Friends, New Yorkers, countrymen, lend me your ears (and your vacation homes, if you have one).
Today is day seven of our uniquely tanned president’s 17-day “working vacation” at his New Jersey golf club, one of the seemingly endless getaways Donald Trump has taken in his half a year in office. Many criticize his jaunts to Trump National Golf Club in Bedminster, Mar-a-Lago in Florida, and other luxurious destinations that bear his name and benefit from free publicity.
Some call Trump, who rattled the world’s nerves with words about North Korea, a hypocrite for having constantly bashed President Barack Obama for spending too much time away from the White House, then taking more than triple the vacation days Obama did in his first six months in office.
“I would rarely leave the White House because there’s so much work to be done,” Trump solemnly promised during the 2016 campaign. “I would not be a president who took vacations . . . I’m not going to have time to go play golf.”
Yet somehow it seems Trump has worked in more time for golf than Tiger Woods ever did. And more power to him. Doesn’t the president need time off to recharge his batteries? Don’t you? Haven’t you ever taken a 17-day vacation from work? You haven’t? Well, maybe you have a vital job that requires your presence. OK, forget that.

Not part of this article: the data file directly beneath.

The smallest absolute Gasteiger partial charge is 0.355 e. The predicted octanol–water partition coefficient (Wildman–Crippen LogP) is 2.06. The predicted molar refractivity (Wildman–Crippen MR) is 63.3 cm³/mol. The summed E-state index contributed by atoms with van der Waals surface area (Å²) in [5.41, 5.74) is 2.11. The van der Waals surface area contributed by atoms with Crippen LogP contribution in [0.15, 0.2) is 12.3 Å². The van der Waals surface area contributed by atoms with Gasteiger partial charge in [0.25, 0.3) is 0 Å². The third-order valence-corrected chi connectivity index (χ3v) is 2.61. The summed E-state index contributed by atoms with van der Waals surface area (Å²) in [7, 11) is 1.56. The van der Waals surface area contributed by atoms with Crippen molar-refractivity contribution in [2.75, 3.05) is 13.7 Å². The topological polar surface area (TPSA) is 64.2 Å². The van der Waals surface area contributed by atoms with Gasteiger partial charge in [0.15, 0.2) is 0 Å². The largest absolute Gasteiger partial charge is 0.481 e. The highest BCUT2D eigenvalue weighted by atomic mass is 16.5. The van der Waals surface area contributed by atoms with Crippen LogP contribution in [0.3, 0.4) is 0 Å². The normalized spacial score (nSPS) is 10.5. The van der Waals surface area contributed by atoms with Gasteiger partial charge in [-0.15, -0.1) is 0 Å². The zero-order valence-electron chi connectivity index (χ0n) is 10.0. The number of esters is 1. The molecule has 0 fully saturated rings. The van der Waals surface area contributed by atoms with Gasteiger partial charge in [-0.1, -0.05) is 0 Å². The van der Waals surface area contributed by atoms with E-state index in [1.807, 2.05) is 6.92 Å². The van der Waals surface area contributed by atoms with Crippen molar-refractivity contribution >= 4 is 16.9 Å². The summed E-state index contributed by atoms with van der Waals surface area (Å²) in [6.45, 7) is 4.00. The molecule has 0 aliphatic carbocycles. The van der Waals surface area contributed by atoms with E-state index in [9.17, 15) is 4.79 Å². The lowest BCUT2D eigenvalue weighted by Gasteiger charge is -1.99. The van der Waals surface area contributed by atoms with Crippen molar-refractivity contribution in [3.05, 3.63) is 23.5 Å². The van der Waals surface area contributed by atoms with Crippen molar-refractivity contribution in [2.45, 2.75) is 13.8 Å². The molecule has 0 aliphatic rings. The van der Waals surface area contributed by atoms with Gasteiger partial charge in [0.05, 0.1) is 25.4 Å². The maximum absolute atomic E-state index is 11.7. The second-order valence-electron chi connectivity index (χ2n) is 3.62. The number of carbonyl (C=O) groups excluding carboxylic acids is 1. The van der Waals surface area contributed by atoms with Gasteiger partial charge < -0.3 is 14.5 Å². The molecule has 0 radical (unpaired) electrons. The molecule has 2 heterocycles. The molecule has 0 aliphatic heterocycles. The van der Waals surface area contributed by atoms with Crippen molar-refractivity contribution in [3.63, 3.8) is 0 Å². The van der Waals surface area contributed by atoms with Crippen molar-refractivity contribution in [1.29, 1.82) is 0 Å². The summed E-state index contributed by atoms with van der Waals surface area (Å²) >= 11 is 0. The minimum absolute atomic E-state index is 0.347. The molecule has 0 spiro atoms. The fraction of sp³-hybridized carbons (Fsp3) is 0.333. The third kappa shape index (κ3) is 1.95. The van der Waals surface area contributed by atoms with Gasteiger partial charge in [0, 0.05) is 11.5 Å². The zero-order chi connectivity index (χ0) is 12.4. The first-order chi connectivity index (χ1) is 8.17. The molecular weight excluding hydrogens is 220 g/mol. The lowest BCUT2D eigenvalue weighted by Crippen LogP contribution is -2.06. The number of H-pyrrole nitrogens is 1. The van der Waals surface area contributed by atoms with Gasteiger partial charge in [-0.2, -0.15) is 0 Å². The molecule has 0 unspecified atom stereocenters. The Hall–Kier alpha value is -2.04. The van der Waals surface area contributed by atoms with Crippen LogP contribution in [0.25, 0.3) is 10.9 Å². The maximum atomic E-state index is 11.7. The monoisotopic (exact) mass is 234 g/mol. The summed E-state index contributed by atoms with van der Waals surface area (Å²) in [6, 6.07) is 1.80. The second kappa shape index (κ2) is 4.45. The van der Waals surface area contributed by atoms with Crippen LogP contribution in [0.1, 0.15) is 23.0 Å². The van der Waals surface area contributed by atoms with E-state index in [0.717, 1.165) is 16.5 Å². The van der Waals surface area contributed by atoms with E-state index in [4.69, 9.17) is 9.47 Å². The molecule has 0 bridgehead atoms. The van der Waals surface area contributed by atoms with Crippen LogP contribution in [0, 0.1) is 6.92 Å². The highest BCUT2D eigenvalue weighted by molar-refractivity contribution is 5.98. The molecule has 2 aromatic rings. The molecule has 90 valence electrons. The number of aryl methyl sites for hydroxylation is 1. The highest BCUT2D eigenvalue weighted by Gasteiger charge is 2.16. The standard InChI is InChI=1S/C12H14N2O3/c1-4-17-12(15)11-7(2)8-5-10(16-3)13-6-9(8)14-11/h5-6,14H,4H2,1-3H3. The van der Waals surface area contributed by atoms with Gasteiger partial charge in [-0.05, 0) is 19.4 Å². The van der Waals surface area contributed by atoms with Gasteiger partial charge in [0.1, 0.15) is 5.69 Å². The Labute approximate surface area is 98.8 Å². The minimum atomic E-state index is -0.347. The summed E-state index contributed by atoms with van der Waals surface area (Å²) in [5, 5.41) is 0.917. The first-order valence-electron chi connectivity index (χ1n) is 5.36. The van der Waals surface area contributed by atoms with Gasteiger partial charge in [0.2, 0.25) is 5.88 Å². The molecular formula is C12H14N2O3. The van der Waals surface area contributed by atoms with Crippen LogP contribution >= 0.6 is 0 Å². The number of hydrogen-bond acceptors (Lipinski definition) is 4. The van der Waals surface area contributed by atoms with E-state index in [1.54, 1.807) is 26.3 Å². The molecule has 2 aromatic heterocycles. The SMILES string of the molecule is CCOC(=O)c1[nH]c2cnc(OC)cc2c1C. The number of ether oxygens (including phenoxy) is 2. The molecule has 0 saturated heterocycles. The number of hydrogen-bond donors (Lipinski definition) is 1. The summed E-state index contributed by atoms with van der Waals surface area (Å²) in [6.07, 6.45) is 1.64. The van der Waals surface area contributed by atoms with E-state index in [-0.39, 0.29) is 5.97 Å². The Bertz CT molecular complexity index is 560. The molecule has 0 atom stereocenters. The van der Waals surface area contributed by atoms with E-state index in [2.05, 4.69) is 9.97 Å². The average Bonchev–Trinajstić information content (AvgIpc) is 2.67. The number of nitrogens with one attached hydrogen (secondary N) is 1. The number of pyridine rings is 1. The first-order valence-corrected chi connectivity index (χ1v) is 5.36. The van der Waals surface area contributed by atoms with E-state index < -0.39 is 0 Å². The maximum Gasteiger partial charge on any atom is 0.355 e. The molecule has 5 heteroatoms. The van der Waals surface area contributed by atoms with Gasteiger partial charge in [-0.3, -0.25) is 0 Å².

But I am here to praise Trump, who will be in NYC next week, not to bury him. In March, then-White House press secretary Sean Spicer defended Trump’s trip to his Virginia golf club by observing it wasn’t all play, and that “on a couple of occasions, he’s actually conducted meetings, he’s actually had phone calls . . .” You tell ’em, Spicey! Spicey?
While I admit to finding fault with much of Trump’s behavior to date, now that he’s away, I miss the rascal. To paraphrase Marc Antony (the Roman statesman, not the singer): “My heart is in Bedminster with The Donald. And I must pause till it come back to me.”
But not to worry. Trump will be back in Washington on Aug. 21, working on his agenda to slash health benefits all around and cut taxes on the rich, and kiss up to our enemies while he insults our friends. On second thought, perhaps 17 days isn’t enough.
Playwright Mike Vogel blogs at newyorkgritty.net.